The power of “powering down”


KIMT News 3 – You may have heard the alert on your radio or gotten it through email during the height of the heat wave.  Local power companies were asking folks to power down for the day due to high energy use.  It’s called a peak alert.

When you hear the words “peak alert”, are you one to unplug? There are two schools of thought on this.

“So my electricity doesn’t go up, I shut things down that I’m not using,” said Carol Wildman of Albert Lea.

“I really don’t change anything. I don’t feel bad about it. I just want to be comfortable after a long day’s work,” said Cody Schaefer.

For Schaefer, one of the main reasons he’s not worried is because someone else is paying the bill.

“Right now, between me and my wife, the way we have it is, she pays that part.”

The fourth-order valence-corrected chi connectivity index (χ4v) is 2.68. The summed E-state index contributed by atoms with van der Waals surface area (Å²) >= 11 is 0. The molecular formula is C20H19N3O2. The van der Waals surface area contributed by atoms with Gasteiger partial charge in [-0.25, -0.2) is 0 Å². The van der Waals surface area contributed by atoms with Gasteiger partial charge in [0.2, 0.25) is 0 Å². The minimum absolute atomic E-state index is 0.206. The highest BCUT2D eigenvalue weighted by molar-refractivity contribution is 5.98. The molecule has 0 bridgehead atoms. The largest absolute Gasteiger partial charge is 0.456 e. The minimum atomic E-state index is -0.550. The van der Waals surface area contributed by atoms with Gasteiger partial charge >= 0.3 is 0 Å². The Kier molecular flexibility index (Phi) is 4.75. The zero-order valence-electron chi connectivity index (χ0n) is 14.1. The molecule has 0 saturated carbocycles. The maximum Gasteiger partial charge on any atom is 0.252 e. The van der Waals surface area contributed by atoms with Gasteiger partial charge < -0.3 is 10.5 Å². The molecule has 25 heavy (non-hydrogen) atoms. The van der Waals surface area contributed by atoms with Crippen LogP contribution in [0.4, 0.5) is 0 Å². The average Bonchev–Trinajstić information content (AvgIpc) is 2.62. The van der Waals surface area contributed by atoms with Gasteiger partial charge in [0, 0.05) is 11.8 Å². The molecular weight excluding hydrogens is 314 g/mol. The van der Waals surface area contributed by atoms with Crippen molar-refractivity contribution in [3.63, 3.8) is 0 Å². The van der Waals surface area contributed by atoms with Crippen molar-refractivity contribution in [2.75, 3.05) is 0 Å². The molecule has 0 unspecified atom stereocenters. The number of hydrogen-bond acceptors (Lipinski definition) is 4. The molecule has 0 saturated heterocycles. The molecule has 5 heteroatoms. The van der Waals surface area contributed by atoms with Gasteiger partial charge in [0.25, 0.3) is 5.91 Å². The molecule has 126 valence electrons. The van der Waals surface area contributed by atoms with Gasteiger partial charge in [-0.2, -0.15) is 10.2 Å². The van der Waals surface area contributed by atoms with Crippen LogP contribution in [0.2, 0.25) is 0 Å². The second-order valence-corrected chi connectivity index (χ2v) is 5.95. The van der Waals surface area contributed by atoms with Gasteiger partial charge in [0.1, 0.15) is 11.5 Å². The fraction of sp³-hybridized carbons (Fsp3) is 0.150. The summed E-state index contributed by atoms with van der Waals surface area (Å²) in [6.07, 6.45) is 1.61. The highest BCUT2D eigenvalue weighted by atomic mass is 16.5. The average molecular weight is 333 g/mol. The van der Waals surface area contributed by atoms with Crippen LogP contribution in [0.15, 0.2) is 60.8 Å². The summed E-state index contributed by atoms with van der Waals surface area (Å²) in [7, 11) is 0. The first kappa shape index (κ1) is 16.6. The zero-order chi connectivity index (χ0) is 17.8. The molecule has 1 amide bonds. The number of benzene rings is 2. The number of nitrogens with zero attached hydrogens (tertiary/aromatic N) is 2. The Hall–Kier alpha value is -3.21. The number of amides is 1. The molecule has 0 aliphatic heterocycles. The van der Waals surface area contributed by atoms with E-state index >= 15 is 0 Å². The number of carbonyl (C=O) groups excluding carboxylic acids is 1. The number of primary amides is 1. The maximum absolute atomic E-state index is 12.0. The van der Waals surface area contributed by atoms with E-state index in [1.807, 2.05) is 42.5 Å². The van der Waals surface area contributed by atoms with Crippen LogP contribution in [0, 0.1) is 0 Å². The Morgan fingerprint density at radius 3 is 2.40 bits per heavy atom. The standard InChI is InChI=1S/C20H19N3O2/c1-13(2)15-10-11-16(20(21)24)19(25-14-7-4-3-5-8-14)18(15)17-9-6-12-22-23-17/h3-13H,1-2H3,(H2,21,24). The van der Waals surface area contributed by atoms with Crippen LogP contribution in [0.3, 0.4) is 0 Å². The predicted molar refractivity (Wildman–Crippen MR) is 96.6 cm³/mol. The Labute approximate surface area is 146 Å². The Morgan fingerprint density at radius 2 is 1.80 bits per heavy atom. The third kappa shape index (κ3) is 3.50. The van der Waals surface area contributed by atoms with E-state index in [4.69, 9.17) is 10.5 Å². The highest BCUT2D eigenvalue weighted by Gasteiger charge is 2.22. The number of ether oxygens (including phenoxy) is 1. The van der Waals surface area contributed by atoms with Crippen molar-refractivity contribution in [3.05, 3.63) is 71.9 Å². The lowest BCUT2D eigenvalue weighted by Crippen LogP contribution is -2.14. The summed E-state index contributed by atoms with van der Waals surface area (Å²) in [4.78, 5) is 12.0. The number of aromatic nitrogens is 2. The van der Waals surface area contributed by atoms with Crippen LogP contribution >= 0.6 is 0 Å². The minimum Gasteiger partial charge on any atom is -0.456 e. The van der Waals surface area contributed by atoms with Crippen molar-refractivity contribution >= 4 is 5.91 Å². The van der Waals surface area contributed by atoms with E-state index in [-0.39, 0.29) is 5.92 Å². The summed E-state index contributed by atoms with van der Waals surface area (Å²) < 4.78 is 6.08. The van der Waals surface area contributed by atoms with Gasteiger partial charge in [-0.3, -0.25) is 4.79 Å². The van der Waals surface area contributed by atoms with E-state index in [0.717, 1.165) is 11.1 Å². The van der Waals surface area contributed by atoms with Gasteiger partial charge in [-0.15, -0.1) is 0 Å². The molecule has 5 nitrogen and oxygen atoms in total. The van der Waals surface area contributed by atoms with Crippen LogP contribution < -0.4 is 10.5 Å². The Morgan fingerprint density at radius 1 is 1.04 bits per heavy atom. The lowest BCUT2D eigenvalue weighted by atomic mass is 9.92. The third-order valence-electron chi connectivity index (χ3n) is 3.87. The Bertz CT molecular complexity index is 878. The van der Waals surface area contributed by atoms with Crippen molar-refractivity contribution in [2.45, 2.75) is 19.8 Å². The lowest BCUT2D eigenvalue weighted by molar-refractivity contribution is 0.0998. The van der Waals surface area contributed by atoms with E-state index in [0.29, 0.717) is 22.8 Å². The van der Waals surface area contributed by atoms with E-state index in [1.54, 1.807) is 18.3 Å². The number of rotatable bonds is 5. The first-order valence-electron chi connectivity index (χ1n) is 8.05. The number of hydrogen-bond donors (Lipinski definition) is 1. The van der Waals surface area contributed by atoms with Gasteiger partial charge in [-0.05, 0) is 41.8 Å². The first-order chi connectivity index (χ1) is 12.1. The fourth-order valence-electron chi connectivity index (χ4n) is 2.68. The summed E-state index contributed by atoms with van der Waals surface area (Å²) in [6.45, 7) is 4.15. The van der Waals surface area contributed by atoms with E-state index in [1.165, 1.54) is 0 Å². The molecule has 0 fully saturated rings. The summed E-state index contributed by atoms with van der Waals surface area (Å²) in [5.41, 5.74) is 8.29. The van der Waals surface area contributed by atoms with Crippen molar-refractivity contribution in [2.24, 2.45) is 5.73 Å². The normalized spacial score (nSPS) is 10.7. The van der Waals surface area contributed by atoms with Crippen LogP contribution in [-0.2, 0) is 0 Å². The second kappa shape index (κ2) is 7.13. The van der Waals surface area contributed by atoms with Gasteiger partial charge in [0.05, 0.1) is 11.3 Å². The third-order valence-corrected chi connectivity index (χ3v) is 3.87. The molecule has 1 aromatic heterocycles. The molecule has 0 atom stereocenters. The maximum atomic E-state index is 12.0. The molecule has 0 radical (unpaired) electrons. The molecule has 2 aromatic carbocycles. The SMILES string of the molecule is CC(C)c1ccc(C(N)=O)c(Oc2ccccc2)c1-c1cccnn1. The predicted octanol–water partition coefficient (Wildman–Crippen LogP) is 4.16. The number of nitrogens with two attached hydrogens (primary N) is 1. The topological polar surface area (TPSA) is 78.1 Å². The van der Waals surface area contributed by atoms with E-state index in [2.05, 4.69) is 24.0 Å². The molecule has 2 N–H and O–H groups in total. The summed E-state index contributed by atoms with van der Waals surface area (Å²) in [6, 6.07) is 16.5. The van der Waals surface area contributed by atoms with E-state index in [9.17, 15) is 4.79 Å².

Mike Murtaugh, Director of Energy Services at Freeborn Mower Cooperative Services, says a peak alert should be taken seriously, especially when it comes to a future bill.

“Where they’re going to see it is down the road, and that’s the big thing.  With a peak alert, we’re avoiding future costs by not having to build another power plant,” said Murtaugh.

Here’s why a peak alert is sent out.  Power companies, like Freeborn Mower Cooperative Services work together with companies all across the central part of the U.S, and when weather gets hot in any of those parts in the country, like Wednesday, electricity gets used up quickly.

“We ask people to do things, like wait until after 7 or 8 pm to do the load of dishes or to run laundry. Use the grill instead of using the electric stove,” said Murtaugh.

Murtaugh says the number of peak alerts this summer is similar to what it was last year.  They average nine per year.

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